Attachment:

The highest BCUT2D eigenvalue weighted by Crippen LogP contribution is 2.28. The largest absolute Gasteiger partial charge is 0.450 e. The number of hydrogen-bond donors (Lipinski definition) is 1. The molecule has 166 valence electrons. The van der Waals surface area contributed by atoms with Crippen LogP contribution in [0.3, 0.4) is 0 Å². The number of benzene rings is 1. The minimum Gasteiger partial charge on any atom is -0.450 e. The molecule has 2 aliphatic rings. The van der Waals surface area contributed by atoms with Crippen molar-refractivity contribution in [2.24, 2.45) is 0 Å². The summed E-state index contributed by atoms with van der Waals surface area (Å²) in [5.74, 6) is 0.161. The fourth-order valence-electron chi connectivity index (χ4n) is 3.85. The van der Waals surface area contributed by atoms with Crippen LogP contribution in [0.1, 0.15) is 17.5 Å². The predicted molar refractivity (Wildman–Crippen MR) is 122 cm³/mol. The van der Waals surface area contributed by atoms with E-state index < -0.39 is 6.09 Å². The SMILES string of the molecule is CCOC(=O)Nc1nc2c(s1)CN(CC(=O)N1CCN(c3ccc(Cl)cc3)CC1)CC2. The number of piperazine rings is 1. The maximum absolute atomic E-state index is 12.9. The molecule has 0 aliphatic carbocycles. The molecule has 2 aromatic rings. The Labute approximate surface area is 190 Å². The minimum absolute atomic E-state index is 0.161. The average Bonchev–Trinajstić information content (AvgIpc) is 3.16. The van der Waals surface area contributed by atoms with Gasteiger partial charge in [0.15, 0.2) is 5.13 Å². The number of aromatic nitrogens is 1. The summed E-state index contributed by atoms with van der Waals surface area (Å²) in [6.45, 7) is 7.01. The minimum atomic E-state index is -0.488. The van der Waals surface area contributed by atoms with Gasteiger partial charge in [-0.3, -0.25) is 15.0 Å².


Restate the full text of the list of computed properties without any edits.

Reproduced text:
The highest BCUT2D eigenvalue weighted by Crippen LogP contribution is 2.28. The largest absolute Gasteiger partial charge is 0.450 e. The number of hydrogen-bond donors (Lipinski definition) is 1. The molecule has 166 valence electrons. The van der Waals surface area contributed by atoms with Crippen LogP contribution in [0.3, 0.4) is 0 Å². The number of benzene rings is 1. The minimum Gasteiger partial charge on any atom is -0.450 e. The molecule has 2 aliphatic rings. The van der Waals surface area contributed by atoms with Crippen molar-refractivity contribution in [2.24, 2.45) is 0 Å². The summed E-state index contributed by atoms with van der Waals surface area (Å²) in [5.74, 6) is 0.161. The fourth-order valence-electron chi connectivity index (χ4n) is 3.85. The van der Waals surface area contributed by atoms with Crippen LogP contribution in [0.1, 0.15) is 17.5 Å². The predicted molar refractivity (Wildman–Crippen MR) is 122 cm³/mol. The van der Waals surface area contributed by atoms with E-state index < -0.39 is 6.09 Å². The SMILES string of the molecule is CCOC(=O)Nc1nc2c(s1)CN(CC(=O)N1CCN(c3ccc(Cl)cc3)CC1)CC2. The number of piperazine rings is 1. The maximum absolute atomic E-state index is 12.9. The molecule has 0 aliphatic carbocycles. The molecule has 2 aromatic rings. The Labute approximate surface area is 190 Å². The minimum absolute atomic E-state index is 0.161. The average Bonchev–Trinajstić information content (AvgIpc) is 3.16. The van der Waals surface area contributed by atoms with Gasteiger partial charge in [0.15, 0.2) is 5.13 Å². The number of aromatic nitrogens is 1. The summed E-state index contributed by atoms with van der Waals surface area (Å²) in [6.45, 7) is 7.01. The minimum atomic E-state index is -0.488. The van der Waals surface area contributed by atoms with Gasteiger partial charge in [-0.3, -0.25) is 15.0 Å².